Exhibitions: Two Visionaries Influence Type Design
Two excellent exhibitions currently running in New York City pay homage to two typographic visionaries: Hermann Zapf and Jan Tschichold. Their training and careers followed a similar early path. Both designers began their work as calligraphers, and expanded into book and font design. Beyond the inspiration from their work and ideas, their abilities to adapt to their changing times and move the practice of design forward are immeasurable.
The Grolier Club retrospective commemorates the 100th birthdays of Hermann Zapf and his wife, Gudrun Zapf-von Hesse, highlighting much of their influential work in lettering and book design.
Early in life, Zapf’s interest was in technical subjects. Because of the political climate in Germany in the early 1930s, his tech education was sidelined. Instead he apprenticed as a retoucher. While at an exhibition in Nuremberg for typographer Rudolf Koch, Zapf was drawn to lettering and calligraphy. Eventually he found his way to the type foundries, D. Stempel AG and Linotype GmbH of Frankfurt, where designed his first font, Gilgengart, at only 20.
Much of Zapf’s graphic work was primarily in book design, but he had been working on typography in computer programs since the 1960s. His ideas were considered radical, and were rejected in Germany. In 1976, he headed a seminal program on computer type at the Rochester Institute of Technology. Zapf later invented a typesetting program, Hz-program, which informed the development of desktop publishing software.
“A new type must, along with beauty and legibility, be adapted to the technical requirements of today…so too must the work of type designers and type founders remain bound to the great tradition of the alphabet.”
Hermann Zapf | Manuale Typographicum
Zapf’s merged interests in typography and software laid the groundwork for modern digital type and he was a pioneer in the field. His 70-year career in type design spanned many stages of printing including hot type, phototypesetting (cold type), and digital typesetting, and his creative and practical knowledge of each was imbued in his more than 200 typefaces (Palatino, Optima, Zapfino for example). Zapf’s expertise in hand-lettering, which he continued throughout his life, was a tribute to a dying art.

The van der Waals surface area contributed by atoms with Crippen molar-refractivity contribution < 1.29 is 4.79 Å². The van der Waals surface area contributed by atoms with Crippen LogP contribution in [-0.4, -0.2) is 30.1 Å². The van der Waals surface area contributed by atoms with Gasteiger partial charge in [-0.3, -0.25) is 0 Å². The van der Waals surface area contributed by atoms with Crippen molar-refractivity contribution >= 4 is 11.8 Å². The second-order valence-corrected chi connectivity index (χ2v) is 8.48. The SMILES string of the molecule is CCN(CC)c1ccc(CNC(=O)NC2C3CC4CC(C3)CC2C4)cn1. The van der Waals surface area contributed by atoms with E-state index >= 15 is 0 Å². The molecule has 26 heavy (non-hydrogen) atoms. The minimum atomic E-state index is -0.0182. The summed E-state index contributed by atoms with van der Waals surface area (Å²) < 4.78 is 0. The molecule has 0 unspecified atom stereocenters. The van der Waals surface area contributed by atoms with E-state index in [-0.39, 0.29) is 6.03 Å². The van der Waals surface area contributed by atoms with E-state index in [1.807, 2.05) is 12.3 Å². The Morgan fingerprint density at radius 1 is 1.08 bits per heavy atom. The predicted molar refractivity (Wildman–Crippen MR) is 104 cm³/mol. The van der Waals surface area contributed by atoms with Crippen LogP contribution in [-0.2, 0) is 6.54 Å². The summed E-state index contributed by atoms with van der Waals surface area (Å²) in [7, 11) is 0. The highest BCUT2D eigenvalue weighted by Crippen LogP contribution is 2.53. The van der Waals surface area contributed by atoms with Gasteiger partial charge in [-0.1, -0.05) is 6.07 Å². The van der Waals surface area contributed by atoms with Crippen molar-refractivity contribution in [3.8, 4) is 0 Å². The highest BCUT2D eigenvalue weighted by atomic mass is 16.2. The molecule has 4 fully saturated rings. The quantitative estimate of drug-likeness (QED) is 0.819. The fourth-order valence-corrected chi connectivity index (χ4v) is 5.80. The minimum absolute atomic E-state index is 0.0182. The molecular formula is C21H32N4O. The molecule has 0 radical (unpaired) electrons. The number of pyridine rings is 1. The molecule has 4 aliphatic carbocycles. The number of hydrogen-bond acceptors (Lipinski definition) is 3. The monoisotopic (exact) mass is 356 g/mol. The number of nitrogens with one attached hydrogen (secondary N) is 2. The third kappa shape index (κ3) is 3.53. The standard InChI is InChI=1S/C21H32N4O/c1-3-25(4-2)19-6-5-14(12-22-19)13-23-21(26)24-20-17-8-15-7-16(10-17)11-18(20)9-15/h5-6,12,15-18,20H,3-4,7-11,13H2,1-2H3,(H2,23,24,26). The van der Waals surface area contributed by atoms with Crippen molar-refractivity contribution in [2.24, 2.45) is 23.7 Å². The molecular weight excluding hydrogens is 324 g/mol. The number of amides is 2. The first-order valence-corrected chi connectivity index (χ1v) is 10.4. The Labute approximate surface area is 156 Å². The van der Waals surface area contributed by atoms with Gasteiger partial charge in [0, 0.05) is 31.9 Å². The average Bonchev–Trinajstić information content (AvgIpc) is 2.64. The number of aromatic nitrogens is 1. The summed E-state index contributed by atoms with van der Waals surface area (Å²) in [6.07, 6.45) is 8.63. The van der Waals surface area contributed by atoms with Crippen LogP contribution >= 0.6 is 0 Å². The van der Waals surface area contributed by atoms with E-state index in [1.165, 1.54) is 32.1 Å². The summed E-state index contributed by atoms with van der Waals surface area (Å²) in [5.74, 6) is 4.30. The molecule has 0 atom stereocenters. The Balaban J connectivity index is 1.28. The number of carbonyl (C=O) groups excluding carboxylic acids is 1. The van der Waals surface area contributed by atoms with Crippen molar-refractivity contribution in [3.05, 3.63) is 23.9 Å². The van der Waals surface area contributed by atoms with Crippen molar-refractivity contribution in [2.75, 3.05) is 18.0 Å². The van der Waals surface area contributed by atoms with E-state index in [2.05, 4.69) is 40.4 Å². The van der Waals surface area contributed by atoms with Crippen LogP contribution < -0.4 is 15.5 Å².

Alphabet Magic: Gudrun & Hermann Zapf and the World They Designed on view at the Grolier Club. Here are some highlights.
Tracing the revolution in graphic design in the 1920s,The Bard Graduate Center exhibit displays print materials collected by typographer and designer Jan Tschichold in Weimar Germany.
As a manual for practicing designers, Jan Tschichold’s 1928 book The New Typography (Die Neue Typographie) became the manifesto of modern graphic design. Combining Constructivist ideas and the options of new printing technology, many of the book’s foundational theories of good design are still in practice today: Grids, guidelines, and the use of sans-serif fonts and photography.
Tschichold’s transition towards his ground-breaking publication was two-fold. In the early 1920s, he was primarily a calligrapher preparing advertisements and practicing a traditional, ornamental approach to design work. His talent led him to become an early typographer. Tschichold visited a Bauhaus exhibition in 1923, and upon seeing the experimental work of resident artist-designers including El Lissitzky, László Moholy-Nagy, Kurt Schwitters and Herbert Bayer, his ideas and practices of design would dramatically change.
Writing on clarity and function, Tschichold’s foresight for the future of design adaptation was apparent:
“The old ideas of design must be discarded and new ideas developed. It is obvious that functional design means the abolition of the “ornamentation” that has reigned for centuries.”
Jan Tschichold | The New Typography
While Tschichold would slowly abandon many of his rigid principles stated in The New Typography and return to a more classic design approach (designing the serif typeface Sabon), his impact on the world of design has been significant.
Jan Tschichold and the New Typography | Graphic Design Between the World Wars is on view at the Bard Graduate Center. Highlights are below.